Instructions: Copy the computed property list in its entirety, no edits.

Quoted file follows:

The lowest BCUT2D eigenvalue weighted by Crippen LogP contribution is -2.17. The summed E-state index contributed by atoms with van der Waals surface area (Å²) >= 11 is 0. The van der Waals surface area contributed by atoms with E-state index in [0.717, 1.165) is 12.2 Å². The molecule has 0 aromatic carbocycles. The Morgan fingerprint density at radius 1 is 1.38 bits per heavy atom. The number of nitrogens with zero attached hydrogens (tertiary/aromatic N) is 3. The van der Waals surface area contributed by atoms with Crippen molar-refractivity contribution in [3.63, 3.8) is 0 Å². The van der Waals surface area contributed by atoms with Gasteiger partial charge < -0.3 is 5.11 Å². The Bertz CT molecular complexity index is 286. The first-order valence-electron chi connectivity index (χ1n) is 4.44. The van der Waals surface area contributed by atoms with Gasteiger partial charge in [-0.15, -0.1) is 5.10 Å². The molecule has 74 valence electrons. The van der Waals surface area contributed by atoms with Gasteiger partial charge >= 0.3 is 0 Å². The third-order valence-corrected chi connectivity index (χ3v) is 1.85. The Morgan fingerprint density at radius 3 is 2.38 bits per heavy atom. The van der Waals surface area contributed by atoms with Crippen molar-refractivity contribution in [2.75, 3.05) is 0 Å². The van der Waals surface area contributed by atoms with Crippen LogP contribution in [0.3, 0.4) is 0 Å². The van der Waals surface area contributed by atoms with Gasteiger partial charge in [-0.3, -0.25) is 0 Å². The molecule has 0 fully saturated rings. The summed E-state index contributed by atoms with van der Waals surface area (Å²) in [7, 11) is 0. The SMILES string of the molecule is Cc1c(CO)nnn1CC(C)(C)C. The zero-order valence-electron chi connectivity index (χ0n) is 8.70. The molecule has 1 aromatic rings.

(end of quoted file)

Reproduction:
The lowest BCUT2D eigenvalue weighted by Crippen LogP contribution is -2.17. The summed E-state index contributed by atoms with van der Waals surface area (Å²) >= 11 is 0. The van der Waals surface area contributed by atoms with E-state index in [0.717, 1.165) is 12.2 Å². The molecule has 0 aromatic carbocycles. The Morgan fingerprint density at radius 1 is 1.38 bits per heavy atom. The number of nitrogens with zero attached hydrogens (tertiary/aromatic N) is 3. The van der Waals surface area contributed by atoms with Crippen molar-refractivity contribution in [3.63, 3.8) is 0 Å². The van der Waals surface area contributed by atoms with Gasteiger partial charge < -0.3 is 5.11 Å². The Bertz CT molecular complexity index is 286. The first-order valence-electron chi connectivity index (χ1n) is 4.44. The van der Waals surface area contributed by atoms with Gasteiger partial charge in [-0.15, -0.1) is 5.10 Å². The molecule has 74 valence electrons. The van der Waals surface area contributed by atoms with Gasteiger partial charge >= 0.3 is 0 Å². The third-order valence-corrected chi connectivity index (χ3v) is 1.85. The Morgan fingerprint density at radius 3 is 2.38 bits per heavy atom. The van der Waals surface area contributed by atoms with Crippen molar-refractivity contribution in [2.75, 3.05) is 0 Å². The van der Waals surface area contributed by atoms with Crippen LogP contribution in [0.3, 0.4) is 0 Å². The van der Waals surface area contributed by atoms with Gasteiger partial charge in [-0.3, -0.25) is 0 Å². The molecule has 0 fully saturated rings. The summed E-state index contributed by atoms with van der Waals surface area (Å²) in [7, 11) is 0. The SMILES string of the molecule is Cc1c(CO)nnn1CC(C)(C)C. The zero-order valence-electron chi connectivity index (χ0n) is 8.70. The molecule has 1 aromatic rings.